Tanzania: Red Cross scaling up efforts to aid homeless, injured and traumatized following earthquake

Published: 14 September 2016

Geneva/ Nairobi, 14 September 2016 – More than 50 volunteers and staff of the Tanzania Red Cross Society are rushing aid and care to hard-hit communities in Bukoba township, after a powerful earthquake killed 20 people and left hundreds more injured, homeless and in distress.

“The township’s hospital is overwhelmed and has a limited supply of medicine,” said Dr Fatoumata Nafo-Traore, Director of the International Federation of Red Cross and Red Crescent Societies (IFRC) regional office for Africa. “There is also an urgent need for food, shelter and psychosocial support in the affected areas.”

Hundreds of homes were destroyed or damaged in the quake that hit north western Tanzania on Saturday, 10 September.

“Many families who lost homes or who are afraid to return to damaged ones are staying in open fields and are exposed to the elements and other health risks,” said Dr Nafo-Traore “This makes them even more vulnerable.”

Members of the local community are trying to host some of the affected families, however they are unable to take in the large number of people in need of shelter.

Dr Nafo-Traore says the earthquake also caused extreme panic in communities hit by the earthquake and many people are afraid and traumatized, especially children and the elderly.

The Tanzania Red Cross Society provided first-aid and other emergency care, including support to Bukoba’s hospital, in the aftermath of the quake. The IFRC is releasing money from its Disaster Relief Emergency Fund to bolster the effort and enable Red Cross staff and volunteers to scale-up critical health services, including psychosocial support to traumatized people in the worst affected areas.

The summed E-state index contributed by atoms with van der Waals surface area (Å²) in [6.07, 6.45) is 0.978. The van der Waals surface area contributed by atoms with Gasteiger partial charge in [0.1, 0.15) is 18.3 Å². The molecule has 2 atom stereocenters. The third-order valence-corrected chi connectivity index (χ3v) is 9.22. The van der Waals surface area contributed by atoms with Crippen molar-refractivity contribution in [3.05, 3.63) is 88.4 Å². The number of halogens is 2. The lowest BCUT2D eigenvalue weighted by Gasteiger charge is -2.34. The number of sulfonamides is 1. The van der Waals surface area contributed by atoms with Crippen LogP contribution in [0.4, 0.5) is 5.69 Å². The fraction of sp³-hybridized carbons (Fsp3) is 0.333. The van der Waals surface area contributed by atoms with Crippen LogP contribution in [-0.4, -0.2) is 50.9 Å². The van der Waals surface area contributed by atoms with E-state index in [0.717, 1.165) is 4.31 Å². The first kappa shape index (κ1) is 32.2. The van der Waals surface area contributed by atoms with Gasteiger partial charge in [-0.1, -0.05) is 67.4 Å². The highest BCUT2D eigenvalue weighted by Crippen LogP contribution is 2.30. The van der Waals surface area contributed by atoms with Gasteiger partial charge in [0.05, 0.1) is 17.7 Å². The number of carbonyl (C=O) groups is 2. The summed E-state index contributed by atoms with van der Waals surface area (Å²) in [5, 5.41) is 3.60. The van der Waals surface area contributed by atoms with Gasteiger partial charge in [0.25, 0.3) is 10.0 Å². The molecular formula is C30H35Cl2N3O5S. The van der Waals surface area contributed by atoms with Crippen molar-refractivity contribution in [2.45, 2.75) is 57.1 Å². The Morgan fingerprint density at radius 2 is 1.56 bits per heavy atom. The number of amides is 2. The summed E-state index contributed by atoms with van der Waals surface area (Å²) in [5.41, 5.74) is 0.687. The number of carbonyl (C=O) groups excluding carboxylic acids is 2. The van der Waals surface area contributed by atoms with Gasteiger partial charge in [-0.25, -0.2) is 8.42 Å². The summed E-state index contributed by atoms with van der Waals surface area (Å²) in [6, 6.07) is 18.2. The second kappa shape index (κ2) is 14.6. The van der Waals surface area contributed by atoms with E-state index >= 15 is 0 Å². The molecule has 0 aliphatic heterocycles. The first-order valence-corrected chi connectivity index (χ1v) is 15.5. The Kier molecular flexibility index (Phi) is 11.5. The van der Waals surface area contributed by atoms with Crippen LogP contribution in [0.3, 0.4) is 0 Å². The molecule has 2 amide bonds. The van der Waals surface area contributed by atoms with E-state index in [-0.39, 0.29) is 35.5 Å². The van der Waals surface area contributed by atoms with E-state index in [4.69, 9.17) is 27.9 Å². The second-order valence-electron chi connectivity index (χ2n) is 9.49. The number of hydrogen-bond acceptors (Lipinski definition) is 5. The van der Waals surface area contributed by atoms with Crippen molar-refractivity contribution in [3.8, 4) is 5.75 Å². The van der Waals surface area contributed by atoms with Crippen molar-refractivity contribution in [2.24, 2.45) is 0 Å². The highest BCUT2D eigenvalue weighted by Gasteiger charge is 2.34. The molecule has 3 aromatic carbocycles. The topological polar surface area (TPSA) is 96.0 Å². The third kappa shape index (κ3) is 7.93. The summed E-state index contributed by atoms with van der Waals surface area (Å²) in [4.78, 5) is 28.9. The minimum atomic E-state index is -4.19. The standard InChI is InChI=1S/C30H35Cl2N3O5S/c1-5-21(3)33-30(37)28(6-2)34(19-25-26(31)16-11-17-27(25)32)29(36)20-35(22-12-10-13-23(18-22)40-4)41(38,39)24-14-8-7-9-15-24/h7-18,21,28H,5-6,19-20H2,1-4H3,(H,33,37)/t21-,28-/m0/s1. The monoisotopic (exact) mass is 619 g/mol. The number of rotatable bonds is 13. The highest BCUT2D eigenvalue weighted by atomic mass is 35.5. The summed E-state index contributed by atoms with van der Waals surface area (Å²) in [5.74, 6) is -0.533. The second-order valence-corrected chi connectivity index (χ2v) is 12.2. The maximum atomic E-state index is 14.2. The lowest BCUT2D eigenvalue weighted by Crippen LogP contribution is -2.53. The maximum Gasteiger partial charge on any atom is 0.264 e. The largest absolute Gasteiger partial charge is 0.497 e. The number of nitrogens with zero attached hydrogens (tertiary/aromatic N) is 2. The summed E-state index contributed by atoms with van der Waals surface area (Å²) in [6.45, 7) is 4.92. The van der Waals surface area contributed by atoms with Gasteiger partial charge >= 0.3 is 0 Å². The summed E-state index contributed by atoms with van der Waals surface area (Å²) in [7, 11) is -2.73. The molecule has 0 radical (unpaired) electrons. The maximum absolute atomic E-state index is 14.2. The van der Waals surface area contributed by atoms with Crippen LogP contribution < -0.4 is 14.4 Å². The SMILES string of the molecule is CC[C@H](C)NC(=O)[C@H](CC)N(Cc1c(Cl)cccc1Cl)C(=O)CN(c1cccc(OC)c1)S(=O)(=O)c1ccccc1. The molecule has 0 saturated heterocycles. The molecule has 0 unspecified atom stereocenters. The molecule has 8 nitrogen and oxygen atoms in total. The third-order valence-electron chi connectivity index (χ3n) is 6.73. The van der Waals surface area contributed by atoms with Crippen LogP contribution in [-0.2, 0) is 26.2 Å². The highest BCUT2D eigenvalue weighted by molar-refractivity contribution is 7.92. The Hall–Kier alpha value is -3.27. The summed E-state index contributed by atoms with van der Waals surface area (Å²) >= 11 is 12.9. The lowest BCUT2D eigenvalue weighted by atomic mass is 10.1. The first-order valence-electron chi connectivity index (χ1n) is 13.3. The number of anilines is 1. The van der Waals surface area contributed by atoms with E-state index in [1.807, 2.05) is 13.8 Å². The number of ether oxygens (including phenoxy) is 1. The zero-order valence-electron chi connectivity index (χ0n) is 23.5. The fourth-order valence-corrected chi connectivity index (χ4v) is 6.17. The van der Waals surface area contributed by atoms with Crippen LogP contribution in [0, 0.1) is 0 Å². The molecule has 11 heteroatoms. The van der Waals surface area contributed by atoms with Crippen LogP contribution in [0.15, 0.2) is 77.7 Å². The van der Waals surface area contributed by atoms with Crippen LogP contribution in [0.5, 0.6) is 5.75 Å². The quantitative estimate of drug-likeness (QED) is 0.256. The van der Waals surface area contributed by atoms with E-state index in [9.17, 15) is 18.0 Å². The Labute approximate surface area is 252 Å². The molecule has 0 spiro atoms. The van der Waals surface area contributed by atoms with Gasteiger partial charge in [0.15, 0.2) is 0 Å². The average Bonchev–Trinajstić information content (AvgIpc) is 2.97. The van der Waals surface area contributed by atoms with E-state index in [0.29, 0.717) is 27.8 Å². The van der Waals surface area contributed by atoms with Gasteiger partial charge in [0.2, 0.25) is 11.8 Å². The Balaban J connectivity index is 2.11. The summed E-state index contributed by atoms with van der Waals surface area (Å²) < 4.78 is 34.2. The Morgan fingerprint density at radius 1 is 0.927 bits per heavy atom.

While the extent of the damage in the urban areas is becoming clearer, Red Cross staff and volunteers are assessing the situation in more remote and rural areas, where the earthquake damaged roads, power supplies and other infrastructure.

“Access to these areas is challenging and the rains, which just started, may further hamper relief efforts,” said Dr Nafo-Traore.

The 5.9 magnitude quake has been described as the worst to hit the country in at least a decade.

For more information or to arrange for interviews, please contact:

In Dar es Salaam:

Renatus Mkaruka, Disaster Management and Risk Reduction, Tanzania Red Cross Society

Email: rmkaruka@yahoo.com - Tel: +255 713 412 791

Khamar Kashoro, Public Relations and Communications, Tanzania Red Cross Society

Email: khamar.kashoro@gmail.com - Tel: +255 755 195 031

In Nairobi:

Reeni Amin Chua, Acting Communications Manager, IFRC Africa

Email: reeni.aminchua@ifrc.org - Tel: +254 731 688 613 / +41 79 708 6273 - Twitter: @reeniac

In Geneva:

Benoit Matsha-Carpentier, Team Leader, Public Communications, IFRC

Email: Benoit.carpentier@ifrc.org - Tel: +41 79 213 24 13 - Twitter: BenoistC